Sri Lanka's South Coast - Colonial Galle & Beaches

Trip Start Nov 29, 2013
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Trip End Ongoing


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Flag of Sri Lanka  ,
Thursday, March 27, 2014

The south coast of Sri Lanka comes close to the image of a tropical paradise and has most of the main beach resorts in the country. The white sand beaches are lined with palm trees, the harbors filled with small fishing boats, and the villages backed by emerald green rice paddies. We had the relative luxury of three nights in one hotel in Unawatuna – so nice not to have to pack up your bags and move onwards every day.

Unawatuna is a popular beach resort close to Galle without much to do except for beach activities like snorkeling, swimming, and watching sunsets, but it was a good base for short excursions. The old town of Galle is an interesting fortified colonial town with fortification walls and most buildings inside dating from the era of Dutch colonialization before the British took control of Sri Lanka. Galle was pleasant to stroll around but there aren't many notable sights.

Sri Lanka’s south coast was badly hit by the December 2004 tsunami. Although Galle’s old town was spared by the high stone walls surrounding it, some of the video footage that made world news was from the bus station outside the walls that was badly inundated by the waves. There are currently few indications of the tsunami except for memorials in some towns and at places of particular carnage. The official death toll in Sri Lanka was over 30,000 but may have been closer to 50,000 because there were many unaccounted for.

Among the interesting things in the area are the stilt fishermen, men who stand on poles in the water to catch fish. Nowadays, however, the few who are out on the poles are only doing so for tourist baksheesh. We did see other shore fishing, though, that included large numbers of men pulling loaded nets onto shore using lots of muscle power.

I decided to go on the other optional excursion, a half day whale watching boat ride. It was discovered not that many years ago that a significant number of Blue Whales, the largest of all whale species, congregate some distance off the south shore of Sri Lanka. Whale watching trips in most parts of the world you can do them are usually pretty expensive with no chance of success. The $50 trip including breakfast didn’t seem like too bad a deal, though, for the chance to see some Blues.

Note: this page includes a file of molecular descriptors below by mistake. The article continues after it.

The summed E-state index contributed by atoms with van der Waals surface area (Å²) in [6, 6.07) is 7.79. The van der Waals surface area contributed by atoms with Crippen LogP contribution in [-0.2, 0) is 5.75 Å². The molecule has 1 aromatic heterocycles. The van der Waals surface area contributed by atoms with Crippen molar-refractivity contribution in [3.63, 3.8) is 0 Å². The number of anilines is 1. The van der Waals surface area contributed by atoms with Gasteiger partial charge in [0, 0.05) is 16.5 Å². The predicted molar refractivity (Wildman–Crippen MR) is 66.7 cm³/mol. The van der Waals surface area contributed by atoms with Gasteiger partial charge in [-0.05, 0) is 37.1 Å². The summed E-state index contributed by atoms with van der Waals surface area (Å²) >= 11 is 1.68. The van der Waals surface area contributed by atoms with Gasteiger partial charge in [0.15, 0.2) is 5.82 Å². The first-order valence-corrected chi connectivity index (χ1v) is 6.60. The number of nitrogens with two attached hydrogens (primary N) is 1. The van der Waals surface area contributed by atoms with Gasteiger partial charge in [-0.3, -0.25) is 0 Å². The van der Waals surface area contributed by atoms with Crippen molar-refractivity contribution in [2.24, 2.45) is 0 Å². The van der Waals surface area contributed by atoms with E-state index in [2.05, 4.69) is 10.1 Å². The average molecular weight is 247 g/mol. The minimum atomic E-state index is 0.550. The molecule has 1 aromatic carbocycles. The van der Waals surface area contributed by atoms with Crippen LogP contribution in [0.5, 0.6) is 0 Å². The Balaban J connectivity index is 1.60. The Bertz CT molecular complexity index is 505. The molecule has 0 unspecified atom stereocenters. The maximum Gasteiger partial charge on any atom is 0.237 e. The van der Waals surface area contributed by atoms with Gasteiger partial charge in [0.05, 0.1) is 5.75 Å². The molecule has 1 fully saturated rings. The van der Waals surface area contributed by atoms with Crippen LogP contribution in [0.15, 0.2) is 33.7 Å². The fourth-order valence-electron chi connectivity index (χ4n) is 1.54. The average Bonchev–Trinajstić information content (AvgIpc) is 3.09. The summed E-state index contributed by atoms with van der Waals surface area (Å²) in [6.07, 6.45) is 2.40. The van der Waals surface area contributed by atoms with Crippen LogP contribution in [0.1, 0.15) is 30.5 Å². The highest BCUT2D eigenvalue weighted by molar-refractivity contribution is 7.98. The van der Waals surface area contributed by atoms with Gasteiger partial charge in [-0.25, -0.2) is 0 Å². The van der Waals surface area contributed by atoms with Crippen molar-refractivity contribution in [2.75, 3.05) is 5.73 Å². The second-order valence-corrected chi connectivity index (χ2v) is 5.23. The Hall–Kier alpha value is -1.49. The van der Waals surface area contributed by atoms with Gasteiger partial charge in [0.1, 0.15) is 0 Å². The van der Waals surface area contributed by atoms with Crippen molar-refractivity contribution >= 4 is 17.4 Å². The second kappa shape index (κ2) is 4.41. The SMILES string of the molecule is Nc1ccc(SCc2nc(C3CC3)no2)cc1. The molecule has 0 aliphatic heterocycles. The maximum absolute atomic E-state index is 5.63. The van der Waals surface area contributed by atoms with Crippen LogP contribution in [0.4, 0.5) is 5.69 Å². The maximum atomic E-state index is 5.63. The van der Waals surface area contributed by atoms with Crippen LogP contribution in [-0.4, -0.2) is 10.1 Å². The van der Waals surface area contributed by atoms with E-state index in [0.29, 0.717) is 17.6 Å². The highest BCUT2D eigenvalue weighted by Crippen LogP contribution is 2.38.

The boat took us well out to sea, a ride of about two hours until we reached the area where whales were frequently spotted, and very choppy seas they were. I’m fortunate that I have no tendency at all towards motion sickness, but many onboard were lying down ill or vomiting from the rough seas. The ups and downs on the waves became even more pronounced as the boat slowed down to approach our targets. I held on to the rail and tried to use my camera, but most of my pictures turned out to be of empty sky, featureless water, or very crooked horizon lines as I bobbed up and down.

But success we had! First it was huge pods of spinner dolphins. By huge I mean not 10 or 20 but pods of several hundred, some jumping well out of the water to do the spinning twists and backflips that gets the species its name. And then a Blue Whale breached…and about five boats raced towards it. There’s not much time with a whale once it becomes visible. They apparently take several breaths given away by spouts of water over a few minutes and then submerge again for a substantial length of time. Once our whale went down we’d wait and watch….until there was a sign of another and our boat and all the others would rush towards it. I think we spotted 5 or 6 whales in total.
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